Evolution vs. Creation — parallel worlds?

ROME — The debate over the origin and development of life and the universe will be coming to Rome early November, but it won’t be taking place in the same hall. Two parallel conferences will be going on in different parts of the city.

The Vatican’s Pontifical Academy of Sciences is sponsoring an Oct. 31-Nov. 4 plenary session looking at the “Scientific Insights into the Evolution of the Universe and Life.”  Meanwhile, the French organization, “Centre d’Etudes et de Prospective sur la Science” (Center for Studies and Prospective on Science) will be sponsoring its own international gathering of scientists who oppose evolution at Rome’s city hospital, Umberto Policlinico. The U.S.-based Kolbe Center for the Study of Creation is also promoting the latter event.

According to a “Scientific Critique of Evolution” press release, the French association decided to hold its own conference after the pontifical academy “ignored the scientists’ request” to be invited to the Vatican session in order to present arguments against evolution.

It said the scientists emphasize they are not “creationists,” who take a literal interpretation of the biblical account of creation. Rather, the French association’s president, Dominque Tassot, says the theory of evolution has no scientific basis and that some scientific studies are showing the Earth may be much younger than widely thought.

Evolutionary theory has been getting lots of play at the Vatican recently and Pope Benedict XVI has often spoken how evolution “exists,” but cannot explain everything nor can it exclude a divine cause.

Meanwhile, the Vatican is hosting another conference next year to mark the 150th anniversary of the publication of Charles Darwin’s “The Origin of Species.” Since proponents of creationism or intelligent design have not been invited to speak at that event, fierce debate will be unlikely. Though it will be interesting to see if evolution-opponents create another parallel conference to coincide with it.

CNS Bible Blog: Luke – a great new energy source

By Fathers Glen Lewandowski, OSC, and Jerry Schik, OSC
Special to Catholic News Service

Father Jerry Schik, OSC

Father Schik

Father Lewandowski

Father Lewandowski

St. Luke was familiar with a great new energy source long before solar power or wind turbines or geothermal energy became a part of everyday conversation. His new energy source was spiritual and it came to him when he became a Christian. When he received the imposition of hands he was filled with the Holy Spirit and empowered to go forth and proclaim the Good News. He gave witness to this new energy source by emphasizing the work of the Holy Spirit. He mentioned the Holy Spirit 14 times in his Gospel — more than twice the number of references in Matthew and Mark combined.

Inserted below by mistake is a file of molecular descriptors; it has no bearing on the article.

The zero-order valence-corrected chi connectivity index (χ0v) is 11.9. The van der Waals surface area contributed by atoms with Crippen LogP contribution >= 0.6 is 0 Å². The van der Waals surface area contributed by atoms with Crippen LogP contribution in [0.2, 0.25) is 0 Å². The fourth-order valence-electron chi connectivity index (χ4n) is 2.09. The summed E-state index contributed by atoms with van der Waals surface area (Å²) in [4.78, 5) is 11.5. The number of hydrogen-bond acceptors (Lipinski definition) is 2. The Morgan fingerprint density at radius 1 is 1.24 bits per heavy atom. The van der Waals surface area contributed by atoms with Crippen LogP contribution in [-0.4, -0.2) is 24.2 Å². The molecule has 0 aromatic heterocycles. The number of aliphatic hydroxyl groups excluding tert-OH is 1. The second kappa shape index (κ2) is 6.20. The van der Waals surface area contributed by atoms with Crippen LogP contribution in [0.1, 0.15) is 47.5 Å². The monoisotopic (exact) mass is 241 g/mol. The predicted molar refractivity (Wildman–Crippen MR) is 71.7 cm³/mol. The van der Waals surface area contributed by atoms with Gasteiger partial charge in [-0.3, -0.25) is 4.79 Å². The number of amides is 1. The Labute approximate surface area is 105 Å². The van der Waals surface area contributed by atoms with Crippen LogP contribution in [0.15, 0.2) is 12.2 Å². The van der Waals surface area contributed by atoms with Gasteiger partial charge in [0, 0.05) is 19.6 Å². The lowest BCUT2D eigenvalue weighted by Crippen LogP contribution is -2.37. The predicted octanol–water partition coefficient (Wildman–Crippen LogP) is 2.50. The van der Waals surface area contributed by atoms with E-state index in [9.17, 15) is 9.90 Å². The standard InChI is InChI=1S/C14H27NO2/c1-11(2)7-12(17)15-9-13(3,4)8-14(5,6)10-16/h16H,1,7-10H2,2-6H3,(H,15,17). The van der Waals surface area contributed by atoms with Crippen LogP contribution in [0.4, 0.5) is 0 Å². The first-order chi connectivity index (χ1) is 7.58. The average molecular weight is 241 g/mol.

His faith enabled him to see that the Holy Spirit gave strength to Zechariah so that he could proclaim a most important prophetic message: “God has raised up a mighty savior for us in the house of his servant David.” He saw the Holy Spirit giving energy and spiritual strength to John the Baptist during his years of fasting and praying in the desert. Luke said that the Holy Spirit kept Simeon alive until he could see the Messiah of the Lord. He described our savior’s temptations in the desert and how the Holy Spirit gave Jesus power so that he could emerge victorious over the devil. When Jesus began his public ministry while visiting the synagogue in Nazareth he was anointed by the Holy Spirit and the Holy Spirit gave him strength and ministry for his mission: “To bring Good News to the poor. To proclaim liberty to captives and recovery of sight to the blind. To let the oppressed go free. To proclaim a year acceptable to the Lord.” Then Jesus called forth disciples and apostles to help him with his mission and told them that the Holy Spirit would teach them what to say during times of persecution.

A painting at an old Franciscan convent in Bolivia shows the Holy Spirit descending upon disciples in native Bolivian dress. (CNS/Octavio Duran)

And this is where we come into the picture. We are the modern-day disciples who are sent forth on the same mission. And we find the challenge of that mission to be overwhelming until we remember what Pope John Paul II said in “Redemptoris Missio: “The Holy Spirit is the principle agent for mission.” The Holy Spirit will provide us with the strength we need to fulfill the mission of Christ, our savior. With that in mind I encourage you to read Luke’s Gospel once again. I think that you will see that the Holy Spirit is the never-ending energy source for those who serve the kingdom.

Synod note: “Come, Holy Spirit!” — the main prayer at the synod’s opening assembly.

The synod on the Word of God is just as much a synod on the Spirit of God. Word and Spirit, the right and left hands of God the Father, St. Irenaeus used to say. The Spirit is action-oriented. The spiritual action of the Holy Spirit, for readers, is aimed at appropriating the spirit of the Word. The Spirit helps us sense the spiritual sense of the Word.

Reading the words of the Bible is good, but just a cut below appropriating the Word in faith. The synod members invoked the Holy Spirit, on the church, also on all readers of the Word: Come!

Luke’s Gospel, often called the Gospel of Prayer, always has Jesus praying, full of the Holy Spirit, just before the most significant events that occur and before decisions he makes. Jesus is impressed with the Spirit of God early on (Lk 4:1) and the Spirit remains on him (4:18).

Come, Holy Spirit!

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